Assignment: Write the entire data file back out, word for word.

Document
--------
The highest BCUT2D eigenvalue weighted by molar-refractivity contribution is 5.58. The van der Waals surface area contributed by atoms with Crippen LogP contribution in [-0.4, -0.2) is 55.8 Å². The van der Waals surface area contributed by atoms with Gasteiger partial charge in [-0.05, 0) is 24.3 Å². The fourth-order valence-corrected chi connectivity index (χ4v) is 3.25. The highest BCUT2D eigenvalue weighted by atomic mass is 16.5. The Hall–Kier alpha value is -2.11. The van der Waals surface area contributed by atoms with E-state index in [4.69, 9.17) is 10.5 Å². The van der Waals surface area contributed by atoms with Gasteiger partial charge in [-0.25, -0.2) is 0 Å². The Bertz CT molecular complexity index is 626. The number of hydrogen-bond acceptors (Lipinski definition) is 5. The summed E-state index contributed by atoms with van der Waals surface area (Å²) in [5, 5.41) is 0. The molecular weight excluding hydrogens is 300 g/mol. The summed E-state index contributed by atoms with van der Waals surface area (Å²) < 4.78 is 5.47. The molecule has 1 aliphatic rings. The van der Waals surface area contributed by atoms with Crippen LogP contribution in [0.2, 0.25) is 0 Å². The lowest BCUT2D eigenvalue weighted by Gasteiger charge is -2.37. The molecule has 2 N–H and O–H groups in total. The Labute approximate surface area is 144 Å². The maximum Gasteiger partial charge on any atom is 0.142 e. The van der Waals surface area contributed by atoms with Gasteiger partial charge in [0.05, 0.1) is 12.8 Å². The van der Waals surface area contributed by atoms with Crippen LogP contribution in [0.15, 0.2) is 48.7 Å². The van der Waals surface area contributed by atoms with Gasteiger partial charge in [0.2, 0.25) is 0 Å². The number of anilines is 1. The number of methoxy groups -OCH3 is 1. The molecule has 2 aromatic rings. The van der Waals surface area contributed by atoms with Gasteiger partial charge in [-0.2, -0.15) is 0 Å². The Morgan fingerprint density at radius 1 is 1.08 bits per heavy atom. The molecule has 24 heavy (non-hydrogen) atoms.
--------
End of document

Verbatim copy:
The highest BCUT2D eigenvalue weighted by molar-refractivity contribution is 5.58. The van der Waals surface area contributed by atoms with Crippen LogP contribution in [-0.4, -0.2) is 55.8 Å². The van der Waals surface area contributed by atoms with Gasteiger partial charge in [-0.05, 0) is 24.3 Å². The fourth-order valence-corrected chi connectivity index (χ4v) is 3.25. The highest BCUT2D eigenvalue weighted by atomic mass is 16.5. The Hall–Kier alpha value is -2.11. The van der Waals surface area contributed by atoms with E-state index in [4.69, 9.17) is 10.5 Å². The van der Waals surface area contributed by atoms with Gasteiger partial charge in [-0.25, -0.2) is 0 Å². The Bertz CT molecular complexity index is 626. The number of hydrogen-bond acceptors (Lipinski definition) is 5. The summed E-state index contributed by atoms with van der Waals surface area (Å²) in [5, 5.41) is 0. The molecular weight excluding hydrogens is 300 g/mol. The summed E-state index contributed by atoms with van der Waals surface area (Å²) < 4.78 is 5.47. The molecule has 1 aliphatic rings. The van der Waals surface area contributed by atoms with Crippen LogP contribution in [0.2, 0.25) is 0 Å². The lowest BCUT2D eigenvalue weighted by Gasteiger charge is -2.37. The molecule has 2 N–H and O–H groups in total. The Labute approximate surface area is 144 Å². The maximum Gasteiger partial charge on any atom is 0.142 e. The van der Waals surface area contributed by atoms with Gasteiger partial charge in [0.05, 0.1) is 12.8 Å². The van der Waals surface area contributed by atoms with Crippen LogP contribution in [0.15, 0.2) is 48.7 Å². The van der Waals surface area contributed by atoms with Gasteiger partial charge in [0.2, 0.25) is 0 Å². The number of anilines is 1. The number of methoxy groups -OCH3 is 1. The molecule has 2 aromatic rings. The van der Waals surface area contributed by atoms with Gasteiger partial charge in [-0.2, -0.15) is 0 Å². The Morgan fingerprint density at radius 1 is 1.08 bits per heavy atom. The molecule has 24 heavy (non-hydrogen) atoms.